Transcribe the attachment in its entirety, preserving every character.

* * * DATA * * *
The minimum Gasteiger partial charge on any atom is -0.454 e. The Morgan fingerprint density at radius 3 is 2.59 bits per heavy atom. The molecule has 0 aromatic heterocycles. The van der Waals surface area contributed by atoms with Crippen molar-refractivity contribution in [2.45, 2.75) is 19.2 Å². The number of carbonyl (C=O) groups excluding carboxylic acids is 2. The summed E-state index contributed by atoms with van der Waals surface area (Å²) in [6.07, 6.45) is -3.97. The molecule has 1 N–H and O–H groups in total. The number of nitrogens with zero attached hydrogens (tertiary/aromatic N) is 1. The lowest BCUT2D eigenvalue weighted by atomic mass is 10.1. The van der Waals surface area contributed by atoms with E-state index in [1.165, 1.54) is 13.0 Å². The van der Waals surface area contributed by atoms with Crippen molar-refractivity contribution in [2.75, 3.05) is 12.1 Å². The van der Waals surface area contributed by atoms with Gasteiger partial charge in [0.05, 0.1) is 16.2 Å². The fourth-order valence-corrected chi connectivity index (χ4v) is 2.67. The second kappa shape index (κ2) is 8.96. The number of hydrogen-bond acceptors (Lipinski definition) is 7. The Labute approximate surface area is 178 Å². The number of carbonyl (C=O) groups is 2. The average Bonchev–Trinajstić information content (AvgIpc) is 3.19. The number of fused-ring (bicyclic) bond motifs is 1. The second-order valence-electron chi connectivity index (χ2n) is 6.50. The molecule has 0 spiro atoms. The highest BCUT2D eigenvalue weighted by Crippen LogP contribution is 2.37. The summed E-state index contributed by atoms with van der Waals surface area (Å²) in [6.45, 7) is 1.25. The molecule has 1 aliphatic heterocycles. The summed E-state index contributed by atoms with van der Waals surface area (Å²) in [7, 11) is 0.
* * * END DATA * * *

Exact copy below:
The minimum Gasteiger partial charge on any atom is -0.454 e. The Morgan fingerprint density at radius 3 is 2.59 bits per heavy atom. The molecule has 0 aromatic heterocycles. The van der Waals surface area contributed by atoms with Crippen molar-refractivity contribution in [2.45, 2.75) is 19.2 Å². The number of carbonyl (C=O) groups excluding carboxylic acids is 2. The summed E-state index contributed by atoms with van der Waals surface area (Å²) in [6.07, 6.45) is -3.97. The molecule has 1 N–H and O–H groups in total. The number of nitrogens with zero attached hydrogens (tertiary/aromatic N) is 1. The lowest BCUT2D eigenvalue weighted by atomic mass is 10.1. The van der Waals surface area contributed by atoms with E-state index in [1.165, 1.54) is 13.0 Å². The van der Waals surface area contributed by atoms with Crippen molar-refractivity contribution in [2.75, 3.05) is 12.1 Å². The van der Waals surface area contributed by atoms with Gasteiger partial charge in [0.05, 0.1) is 16.2 Å². The fourth-order valence-corrected chi connectivity index (χ4v) is 2.67. The second kappa shape index (κ2) is 8.96. The number of hydrogen-bond acceptors (Lipinski definition) is 7. The Labute approximate surface area is 178 Å². The number of carbonyl (C=O) groups is 2. The average Bonchev–Trinajstić information content (AvgIpc) is 3.19. The number of fused-ring (bicyclic) bond motifs is 1. The second-order valence-electron chi connectivity index (χ2n) is 6.50. The molecule has 0 spiro atoms. The highest BCUT2D eigenvalue weighted by Crippen LogP contribution is 2.37. The summed E-state index contributed by atoms with van der Waals surface area (Å²) in [6.45, 7) is 1.25. The molecule has 1 aliphatic heterocycles. The summed E-state index contributed by atoms with van der Waals surface area (Å²) in [7, 11) is 0.